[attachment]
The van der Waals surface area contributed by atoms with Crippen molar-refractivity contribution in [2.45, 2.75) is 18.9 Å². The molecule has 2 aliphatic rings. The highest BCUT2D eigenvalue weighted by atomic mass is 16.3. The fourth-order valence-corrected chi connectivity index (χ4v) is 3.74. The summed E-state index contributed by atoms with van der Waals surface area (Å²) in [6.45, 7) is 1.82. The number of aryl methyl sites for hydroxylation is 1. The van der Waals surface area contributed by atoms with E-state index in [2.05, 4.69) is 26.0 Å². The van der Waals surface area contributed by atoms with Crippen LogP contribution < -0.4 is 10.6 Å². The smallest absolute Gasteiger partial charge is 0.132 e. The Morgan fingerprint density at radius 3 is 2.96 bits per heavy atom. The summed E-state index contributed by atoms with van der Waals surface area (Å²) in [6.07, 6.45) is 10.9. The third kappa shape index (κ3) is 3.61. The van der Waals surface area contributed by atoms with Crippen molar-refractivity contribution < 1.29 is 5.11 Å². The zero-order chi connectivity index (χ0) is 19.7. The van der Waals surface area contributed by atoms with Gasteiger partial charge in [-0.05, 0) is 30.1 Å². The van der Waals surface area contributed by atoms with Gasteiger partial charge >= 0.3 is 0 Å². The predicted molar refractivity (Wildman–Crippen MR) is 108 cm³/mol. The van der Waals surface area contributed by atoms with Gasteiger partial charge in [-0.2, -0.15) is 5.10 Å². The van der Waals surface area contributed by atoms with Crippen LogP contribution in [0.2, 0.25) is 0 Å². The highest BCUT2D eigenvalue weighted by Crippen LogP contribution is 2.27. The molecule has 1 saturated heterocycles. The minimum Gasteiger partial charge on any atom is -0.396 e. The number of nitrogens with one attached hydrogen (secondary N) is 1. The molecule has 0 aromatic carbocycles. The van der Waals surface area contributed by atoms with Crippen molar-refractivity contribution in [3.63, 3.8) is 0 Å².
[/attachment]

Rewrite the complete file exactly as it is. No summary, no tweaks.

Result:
The van der Waals surface area contributed by atoms with Crippen molar-refractivity contribution in [2.45, 2.75) is 18.9 Å². The molecule has 2 aliphatic rings. The highest BCUT2D eigenvalue weighted by atomic mass is 16.3. The fourth-order valence-corrected chi connectivity index (χ4v) is 3.74. The summed E-state index contributed by atoms with van der Waals surface area (Å²) in [6.45, 7) is 1.82. The number of aryl methyl sites for hydroxylation is 1. The van der Waals surface area contributed by atoms with E-state index in [2.05, 4.69) is 26.0 Å². The van der Waals surface area contributed by atoms with Crippen LogP contribution < -0.4 is 10.6 Å². The smallest absolute Gasteiger partial charge is 0.132 e. The Morgan fingerprint density at radius 3 is 2.96 bits per heavy atom. The summed E-state index contributed by atoms with van der Waals surface area (Å²) in [6.07, 6.45) is 10.9. The third kappa shape index (κ3) is 3.61. The van der Waals surface area contributed by atoms with Crippen molar-refractivity contribution < 1.29 is 5.11 Å². The zero-order chi connectivity index (χ0) is 19.7. The van der Waals surface area contributed by atoms with Gasteiger partial charge in [-0.05, 0) is 30.1 Å². The van der Waals surface area contributed by atoms with Gasteiger partial charge >= 0.3 is 0 Å². The predicted molar refractivity (Wildman–Crippen MR) is 108 cm³/mol. The van der Waals surface area contributed by atoms with Gasteiger partial charge in [-0.2, -0.15) is 5.10 Å². The van der Waals surface area contributed by atoms with Crippen LogP contribution in [0.2, 0.25) is 0 Å². The highest BCUT2D eigenvalue weighted by Crippen LogP contribution is 2.27. The molecule has 1 saturated heterocycles. The minimum Gasteiger partial charge on any atom is -0.396 e. The number of nitrogens with one attached hydrogen (secondary N) is 1. The molecule has 0 aromatic carbocycles. The van der Waals surface area contributed by atoms with Crippen molar-refractivity contribution in [3.63, 3.8) is 0 Å².